15. Carter contends that the trial court erred in permitting Detective Murdock to testify inaccurately on direct examination that two guns and a large amount of cash were found in Carter's car when he was stopped in the Pittsburgh neighborhood with his girlfriend, driving a car that had a bullet hole in it away from an area where shots had recently been fired. Carter did not object to this testimony, and we therefore review it only for plain error. See OCGA § 24-1-103 (d). On cross-examination, Detective Murdock admitted that the items were not actually found in Carter's car, but in another car that was driving away from the scene of the shooting at the same time; the detective apologized for the mistake. There was no obvious legal error — the trial court could not divine that the initial testimony was inaccurate without an objection on that point — and because the witness admitted his mistake and made clear that the guns were not in Carter's car, Carter also cannot show that the testimony probably affected the outcome of the trial. He therefore has failed to show plain error. See
Carter claims that his trial counsel provided ineffective assistance by failing to seek a mistrial when Detective Murdock admitted his mistake. Putting aside whether counsel performed deficiently in not moving for a mistrial, Carter cannot satisfy the prejudice prong of the ineffectiveness test. See
16. Carter next claims that the trial court erred in permitting Detective Murdock to testify that Carter's girlfriend told the police in an interview that he was a member of the Jack City gang. Carter now contends that the detective's testimony was inadmissible hearsay and violated his constitutional right of confrontation because his girlfriend's statement was given during a police interview and was testimonial in nature. Once again, no objection was made to this testimony, so we review it only for plain error, although Carter also claims that his trial counsel was ineffective in failing to object to the testimony.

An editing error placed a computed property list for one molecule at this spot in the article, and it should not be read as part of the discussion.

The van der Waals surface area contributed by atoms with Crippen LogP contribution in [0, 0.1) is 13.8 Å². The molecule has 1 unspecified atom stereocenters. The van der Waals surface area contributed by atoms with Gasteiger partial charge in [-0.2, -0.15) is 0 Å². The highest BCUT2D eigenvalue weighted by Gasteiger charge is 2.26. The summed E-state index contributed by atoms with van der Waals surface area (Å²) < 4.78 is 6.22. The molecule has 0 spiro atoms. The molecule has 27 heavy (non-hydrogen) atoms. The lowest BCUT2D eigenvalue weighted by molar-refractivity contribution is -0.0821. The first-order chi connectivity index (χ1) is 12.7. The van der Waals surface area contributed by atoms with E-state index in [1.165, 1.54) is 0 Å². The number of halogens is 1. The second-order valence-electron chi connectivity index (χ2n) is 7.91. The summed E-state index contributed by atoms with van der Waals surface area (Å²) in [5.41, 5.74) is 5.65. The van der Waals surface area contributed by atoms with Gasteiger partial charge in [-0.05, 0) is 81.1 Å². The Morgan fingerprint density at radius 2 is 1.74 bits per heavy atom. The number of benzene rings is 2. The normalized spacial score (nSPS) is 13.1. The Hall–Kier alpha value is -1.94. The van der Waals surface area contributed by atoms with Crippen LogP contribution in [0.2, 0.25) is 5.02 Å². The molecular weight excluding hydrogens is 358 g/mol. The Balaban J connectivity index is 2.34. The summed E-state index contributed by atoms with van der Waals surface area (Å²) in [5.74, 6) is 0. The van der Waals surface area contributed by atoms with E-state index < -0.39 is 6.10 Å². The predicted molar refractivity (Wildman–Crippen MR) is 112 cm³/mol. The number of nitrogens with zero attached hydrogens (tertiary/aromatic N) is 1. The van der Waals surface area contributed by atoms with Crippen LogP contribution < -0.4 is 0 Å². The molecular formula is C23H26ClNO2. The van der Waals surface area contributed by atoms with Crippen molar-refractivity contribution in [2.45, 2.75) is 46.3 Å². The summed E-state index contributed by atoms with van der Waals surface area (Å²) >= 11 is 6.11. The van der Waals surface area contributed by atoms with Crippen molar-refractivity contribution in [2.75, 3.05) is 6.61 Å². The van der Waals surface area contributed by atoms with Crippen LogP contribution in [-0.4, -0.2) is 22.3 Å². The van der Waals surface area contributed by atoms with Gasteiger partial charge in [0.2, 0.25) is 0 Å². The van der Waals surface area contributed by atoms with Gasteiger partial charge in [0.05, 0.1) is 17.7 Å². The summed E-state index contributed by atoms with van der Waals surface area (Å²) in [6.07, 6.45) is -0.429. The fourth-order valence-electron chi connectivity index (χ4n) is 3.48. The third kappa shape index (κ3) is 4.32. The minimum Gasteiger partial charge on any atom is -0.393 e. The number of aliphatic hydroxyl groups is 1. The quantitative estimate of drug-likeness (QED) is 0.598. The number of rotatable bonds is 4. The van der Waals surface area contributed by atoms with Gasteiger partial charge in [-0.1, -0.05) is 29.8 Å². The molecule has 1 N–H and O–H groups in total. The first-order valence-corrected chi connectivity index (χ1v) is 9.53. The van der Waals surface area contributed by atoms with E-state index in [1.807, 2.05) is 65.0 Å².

We conclude that Carter has not shown the harm required for plain error, see
17. Carter asserts that the evidence of Lupoe's and Williams's gang affiliations and activities unduly prejudiced the jury against him and denied him due process. To the extent that Carter is contending that the trial court made an evidentiary error in not excluding this evidence on the ground of prejudice, see OCGA § 24-4-403 (saying that "[r]elevant evidence may be excluded if its probative value is substantially outweighed by the danger of unfair prejudice"), he made no such objection at trial. The issue is therefore reviewable only for plain error. See OCGA § 24-1-103 (d). Because the evidence of Lupoe's and Williams's gang affiliations and activities was relevant to the gang-related counts of the indictment, see
18. Carter contends that his trial counsel was ineffective in failing to file a motion to sever his trial from those of Lupoe and Williams, asserting that a severance motion was required due to the spillover effect on him of the gang evidence against his codefendants. At the motion for new trial hearing, trial counsel testified that she did not file a motion to sever because she did not believe that the gang evidence was strong and she believed that there would not be a spillover effect. Because we cannot say that this strategic decision was so patently unreasonable that no competent attorney would have made it, see